Wainwright and McGarrigle families reunite to honour Kate McGarrigle

A decade after her death, the McGarrigle Sisters musician's songs will be sung by her children Rufus and Martha Wainwright, her sister Anna and more blood relatives – a truly family affair

COMPLAINTE POUR CATHERINE featuring RUFUS WAINWRIGHT and MARTHA WAINWRIGHT, Anna McGarrigle, Jane McGarrigle, Sylvan and Lily Lanken plus Vinnie Dow and Kathleen Weldon at the Queen Elizabeth Theatre (190 Princes’ Blvd), Saturday (February 8), doors 7 pm, all ages. $49.50-$79.50. ticketmaster.ca.

Time doesn’t heal all wounds, it changes them. That’s the sense you get from talking to Rufus Wainwright and Anna McGarrigle about how they feel about Kate McGarrigle.

McGarrigle and her sister Anna composed hit songs, most notably the title track for Linda Ronstadt’s mega-selling LP Heart Like A Wheel, before releasing 10 albums on their own and becoming Canadian roots icons. Together they received the Order of Canada in 1993.

In the run-up to their February 8 tribute to the late, great songwriter, marking the 10th anniversary of her death, her son and sister still miss her terribly, but in the context of new life circumstances.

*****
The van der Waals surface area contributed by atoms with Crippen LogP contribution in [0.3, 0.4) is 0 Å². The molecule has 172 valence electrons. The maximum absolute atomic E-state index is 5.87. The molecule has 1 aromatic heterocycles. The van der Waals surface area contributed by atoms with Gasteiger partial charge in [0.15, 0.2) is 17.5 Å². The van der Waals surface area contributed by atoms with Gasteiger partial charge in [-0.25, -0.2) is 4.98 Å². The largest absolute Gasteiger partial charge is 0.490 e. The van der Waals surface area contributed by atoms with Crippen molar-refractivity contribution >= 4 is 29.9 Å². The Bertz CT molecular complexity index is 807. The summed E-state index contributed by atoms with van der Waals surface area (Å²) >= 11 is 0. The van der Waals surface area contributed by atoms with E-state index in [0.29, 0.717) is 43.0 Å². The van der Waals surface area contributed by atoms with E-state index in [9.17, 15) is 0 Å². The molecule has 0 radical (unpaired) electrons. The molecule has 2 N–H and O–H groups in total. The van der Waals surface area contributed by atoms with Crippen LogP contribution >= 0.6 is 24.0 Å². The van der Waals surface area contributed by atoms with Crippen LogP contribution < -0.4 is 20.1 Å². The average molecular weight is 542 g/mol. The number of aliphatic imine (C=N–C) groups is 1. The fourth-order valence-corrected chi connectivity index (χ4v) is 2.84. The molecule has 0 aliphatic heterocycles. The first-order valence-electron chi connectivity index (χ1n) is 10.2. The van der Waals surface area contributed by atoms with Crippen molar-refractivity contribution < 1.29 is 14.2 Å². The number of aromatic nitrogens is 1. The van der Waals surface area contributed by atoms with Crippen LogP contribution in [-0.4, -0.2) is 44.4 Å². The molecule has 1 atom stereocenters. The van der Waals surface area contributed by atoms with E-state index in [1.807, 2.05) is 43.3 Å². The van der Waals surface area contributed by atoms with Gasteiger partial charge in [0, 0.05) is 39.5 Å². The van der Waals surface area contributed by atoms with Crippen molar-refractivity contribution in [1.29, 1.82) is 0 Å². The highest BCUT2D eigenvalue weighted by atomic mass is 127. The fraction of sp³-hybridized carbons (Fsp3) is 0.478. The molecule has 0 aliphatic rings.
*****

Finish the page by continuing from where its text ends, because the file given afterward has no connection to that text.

“When my mother died I was completely devastated,” says a voluble Wainwright on the phone from Los Angeles. “We were truly legendary in terms of our relationship and how we orbited each other’s lives. Then after about five years I felt a lifting of the mourning period. Now there’s a whole new phase, just as intense, though not as dramatic. I’m a father myself and I think about all the things my mother has missed and the fact that other people my age still have their parents.”

For her part, McGarrigle still has trouble walking around Montreal without thinking of her sister.

“It’s because everybody knew us on the street, so after she died it felt odd walking alone without her,” she says, speaking from Alexandria, Ontario, where she now lives. “It still feels odd. But Martha [Wainwright, Kate’s daughter] lives in Kate’s house and has basically become Kate. So when I’m with her I don’t miss Kate at all.”

She says this, chuckling good-naturedly. She actually laughs quite often as we talk about the upcoming Compainte Pour Catherine tribute concert, which will play in Montreal of February 5 before coming to Queen Elizabeth Theatre in Toronto on February 8. It’s not the first show honouring Kate – there have been several since she died – but it’s the first truly family affair that features only members of the family – including Rufus and Martha Wainwright, McGarrigle’s sister Jane and her children, Sylvan and Lily Lanken – and no “special guests.” 

McGarrigle fondly recalls doing some special small concerts with family that people appreciated.

“My sister Jane and daughter Lily did a number of shows in 2015 when Jane and I launched our book [Mountain City Girls: The McGarrigle Family Album] We sang only Kate’s songs and it was very small, very intimate. And people seemed to like it.”

kate anna mcgarrigle.jpg

Kate & Anna McGarrigle